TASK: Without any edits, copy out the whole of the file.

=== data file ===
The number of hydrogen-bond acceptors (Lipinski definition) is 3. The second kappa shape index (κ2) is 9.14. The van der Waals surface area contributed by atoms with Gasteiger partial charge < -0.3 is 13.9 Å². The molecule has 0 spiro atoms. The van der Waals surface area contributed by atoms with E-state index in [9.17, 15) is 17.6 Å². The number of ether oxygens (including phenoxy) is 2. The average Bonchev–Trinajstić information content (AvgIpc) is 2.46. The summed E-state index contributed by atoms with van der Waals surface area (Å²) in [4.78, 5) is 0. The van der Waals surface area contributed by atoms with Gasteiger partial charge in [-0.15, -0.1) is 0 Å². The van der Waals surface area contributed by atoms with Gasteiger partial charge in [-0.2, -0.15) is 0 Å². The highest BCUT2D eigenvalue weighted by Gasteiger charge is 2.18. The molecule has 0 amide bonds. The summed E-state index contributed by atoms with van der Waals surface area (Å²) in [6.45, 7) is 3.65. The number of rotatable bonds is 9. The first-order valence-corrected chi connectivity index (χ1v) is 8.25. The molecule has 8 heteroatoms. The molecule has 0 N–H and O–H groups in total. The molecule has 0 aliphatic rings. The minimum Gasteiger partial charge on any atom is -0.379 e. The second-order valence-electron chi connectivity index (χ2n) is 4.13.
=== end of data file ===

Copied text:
The number of hydrogen-bond acceptors (Lipinski definition) is 3. The second kappa shape index (κ2) is 9.14. The van der Waals surface area contributed by atoms with Gasteiger partial charge < -0.3 is 13.9 Å². The molecule has 0 spiro atoms. The van der Waals surface area contributed by atoms with E-state index in [9.17, 15) is 17.6 Å². The number of ether oxygens (including phenoxy) is 2. The average Bonchev–Trinajstić information content (AvgIpc) is 2.46. The summed E-state index contributed by atoms with van der Waals surface area (Å²) in [4.78, 5) is 0. The van der Waals surface area contributed by atoms with Gasteiger partial charge in [-0.15, -0.1) is 0 Å². The van der Waals surface area contributed by atoms with Gasteiger partial charge in [-0.2, -0.15) is 0 Å². The highest BCUT2D eigenvalue weighted by Gasteiger charge is 2.18. The molecule has 0 amide bonds. The summed E-state index contributed by atoms with van der Waals surface area (Å²) in [6.45, 7) is 3.65. The number of rotatable bonds is 9. The first-order valence-corrected chi connectivity index (χ1v) is 8.25. The molecule has 8 heteroatoms. The molecule has 0 N–H and O–H groups in total. The molecule has 0 aliphatic rings. The minimum Gasteiger partial charge on any atom is -0.379 e. The second-order valence-electron chi connectivity index (χ2n) is 4.13.